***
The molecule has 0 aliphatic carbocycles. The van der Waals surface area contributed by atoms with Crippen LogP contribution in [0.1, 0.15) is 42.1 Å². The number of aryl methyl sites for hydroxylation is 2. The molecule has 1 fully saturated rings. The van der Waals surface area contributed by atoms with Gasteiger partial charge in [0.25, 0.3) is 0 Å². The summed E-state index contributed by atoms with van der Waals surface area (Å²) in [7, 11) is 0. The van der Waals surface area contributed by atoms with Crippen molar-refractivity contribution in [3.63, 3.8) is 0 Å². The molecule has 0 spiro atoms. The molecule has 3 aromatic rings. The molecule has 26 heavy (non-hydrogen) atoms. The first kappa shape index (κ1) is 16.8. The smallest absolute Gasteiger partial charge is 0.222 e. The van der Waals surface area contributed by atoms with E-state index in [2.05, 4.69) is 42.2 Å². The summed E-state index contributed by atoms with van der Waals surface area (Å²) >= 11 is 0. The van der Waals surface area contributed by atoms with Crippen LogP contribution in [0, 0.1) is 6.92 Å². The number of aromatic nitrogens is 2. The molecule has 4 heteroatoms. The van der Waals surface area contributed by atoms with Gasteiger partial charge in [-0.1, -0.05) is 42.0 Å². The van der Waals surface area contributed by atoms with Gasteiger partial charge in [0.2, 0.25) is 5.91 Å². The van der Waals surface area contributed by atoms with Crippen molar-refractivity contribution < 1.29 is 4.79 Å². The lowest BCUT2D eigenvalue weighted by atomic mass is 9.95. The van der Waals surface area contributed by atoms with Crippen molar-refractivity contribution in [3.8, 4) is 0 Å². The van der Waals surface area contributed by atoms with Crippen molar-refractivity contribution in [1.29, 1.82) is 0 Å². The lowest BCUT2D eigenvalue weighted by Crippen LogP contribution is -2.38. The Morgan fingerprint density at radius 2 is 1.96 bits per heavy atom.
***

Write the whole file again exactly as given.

The molecule has 0 aliphatic carbocycles. The van der Waals surface area contributed by atoms with Crippen LogP contribution in [0.1, 0.15) is 42.1 Å². The number of aryl methyl sites for hydroxylation is 2. The molecule has 1 fully saturated rings. The van der Waals surface area contributed by atoms with Gasteiger partial charge in [0.25, 0.3) is 0 Å². The summed E-state index contributed by atoms with van der Waals surface area (Å²) in [7, 11) is 0. The van der Waals surface area contributed by atoms with Crippen molar-refractivity contribution in [3.63, 3.8) is 0 Å². The molecule has 0 spiro atoms. The molecule has 3 aromatic rings. The molecule has 26 heavy (non-hydrogen) atoms. The first kappa shape index (κ1) is 16.8. The smallest absolute Gasteiger partial charge is 0.222 e. The van der Waals surface area contributed by atoms with E-state index in [2.05, 4.69) is 42.2 Å². The summed E-state index contributed by atoms with van der Waals surface area (Å²) >= 11 is 0. The van der Waals surface area contributed by atoms with Crippen LogP contribution in [0, 0.1) is 6.92 Å². The number of aromatic nitrogens is 2. The molecule has 4 heteroatoms. The van der Waals surface area contributed by atoms with Gasteiger partial charge in [-0.1, -0.05) is 42.0 Å². The van der Waals surface area contributed by atoms with Gasteiger partial charge in [0.2, 0.25) is 5.91 Å². The van der Waals surface area contributed by atoms with Crippen molar-refractivity contribution < 1.29 is 4.79 Å². The lowest BCUT2D eigenvalue weighted by atomic mass is 9.95. The van der Waals surface area contributed by atoms with Crippen molar-refractivity contribution in [3.8, 4) is 0 Å². The van der Waals surface area contributed by atoms with Crippen molar-refractivity contribution in [1.29, 1.82) is 0 Å². The lowest BCUT2D eigenvalue weighted by Crippen LogP contribution is -2.38. The Morgan fingerprint density at radius 2 is 1.96 bits per heavy atom.